The State’s top doctor has warned Queenslanders to seriously reassess any plans to travel to New South Wales or Victoria and to consider staying at home.
It comes as a second person in hotel quarantine tests positive to the highly contagious South African strain of COVID-19.
More fragments of the virus have also been detected in sewage on the Gold Coast.
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Queensland is yet to follow other states by locking out all of New South Wales, with only residents from Greater Sydney barred from entering the state.
But Chief Health Officer Jeanette Young warns that could change with little notice.
“While we are not changing any restrictions to New South Wales and Victoria at this stage, as we’ve seen, things can change really quickly with this virus, so I continue to urge Queenslanders travelling to these states to reassess their plans. If it is not necessary, then consider staying here,” Dr Young said.
“The situation in Victoria and NSW is still very concerning. Queensland is in a good position right now because we acted quickly to declare greater Sydney a hotspot.
“The health and safety of Queenslanders has and always will be our first priority when making these decisions.”
The current border closure is due to be reassessed on January 8, but it appears highly unlikely Sydney residents will be allowed back in anytime soon.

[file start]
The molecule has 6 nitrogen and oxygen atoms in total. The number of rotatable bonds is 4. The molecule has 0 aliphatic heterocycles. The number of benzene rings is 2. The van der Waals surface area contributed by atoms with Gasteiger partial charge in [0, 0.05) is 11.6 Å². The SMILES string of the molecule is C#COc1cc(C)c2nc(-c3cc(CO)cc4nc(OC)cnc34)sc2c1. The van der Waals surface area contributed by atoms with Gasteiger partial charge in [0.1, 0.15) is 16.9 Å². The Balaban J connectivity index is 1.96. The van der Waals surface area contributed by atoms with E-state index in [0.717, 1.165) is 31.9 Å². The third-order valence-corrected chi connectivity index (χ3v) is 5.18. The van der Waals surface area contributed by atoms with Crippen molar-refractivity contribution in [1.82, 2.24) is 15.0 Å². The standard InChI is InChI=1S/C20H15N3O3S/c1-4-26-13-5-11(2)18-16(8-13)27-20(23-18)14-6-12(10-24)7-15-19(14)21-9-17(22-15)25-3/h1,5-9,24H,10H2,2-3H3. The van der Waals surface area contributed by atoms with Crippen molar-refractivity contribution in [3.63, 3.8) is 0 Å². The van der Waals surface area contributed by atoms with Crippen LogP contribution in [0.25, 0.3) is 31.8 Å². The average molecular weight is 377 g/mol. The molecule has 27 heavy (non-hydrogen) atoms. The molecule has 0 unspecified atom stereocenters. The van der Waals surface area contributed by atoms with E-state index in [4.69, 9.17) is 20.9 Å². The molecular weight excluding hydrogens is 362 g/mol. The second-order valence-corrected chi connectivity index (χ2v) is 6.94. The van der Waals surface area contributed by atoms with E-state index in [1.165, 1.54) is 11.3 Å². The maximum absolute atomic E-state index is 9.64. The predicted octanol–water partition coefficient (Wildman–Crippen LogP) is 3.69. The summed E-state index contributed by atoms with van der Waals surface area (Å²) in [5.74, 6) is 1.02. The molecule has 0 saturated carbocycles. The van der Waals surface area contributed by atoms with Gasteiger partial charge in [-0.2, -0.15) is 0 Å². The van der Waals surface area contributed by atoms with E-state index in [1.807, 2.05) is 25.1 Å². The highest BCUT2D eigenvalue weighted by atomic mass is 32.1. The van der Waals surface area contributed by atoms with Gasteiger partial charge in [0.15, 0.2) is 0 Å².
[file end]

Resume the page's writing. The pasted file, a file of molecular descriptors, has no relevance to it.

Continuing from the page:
Meantime a returned traveller has been transferred to hospital after being confirmed as having the highly contagious South African strain of COVID-19.
He’s the second person in hotel quarantine in Queensland to be diagnosed with the variant.
The 50-year-old had recently travelled through South Africa, the UK and Qatar.
“This detection further highlights the importance of our hotel quarantine policy, especially for overseas travellers,” Dr Young said.
“Cases are rising at a rapid rate internationally and new variants like this one may be difficult to contain in the community. Our best approach is ensuring potential cases are detected where they pose no risk to other Queenslanders.”
Gold Coast residents are again being urged to remain vigilant after further routine testing of sewage detected more fragments of COVID-19.
Samples from the Elanora Treatment Plant on December 30 tested positive to COVID.
It comes after positive samples were detected at the Merrimac plant on December 24.
Dr Young has urged anyone in the Elanora catchment to come forward for testing even if they have only mild COVID symptoms.
“These positive test results are concerning as they may indicate either a recovered case or undetected active cases living in or visiting the area.
If there are active cases in the area, it is important that we detect them early to prevent further transmission.”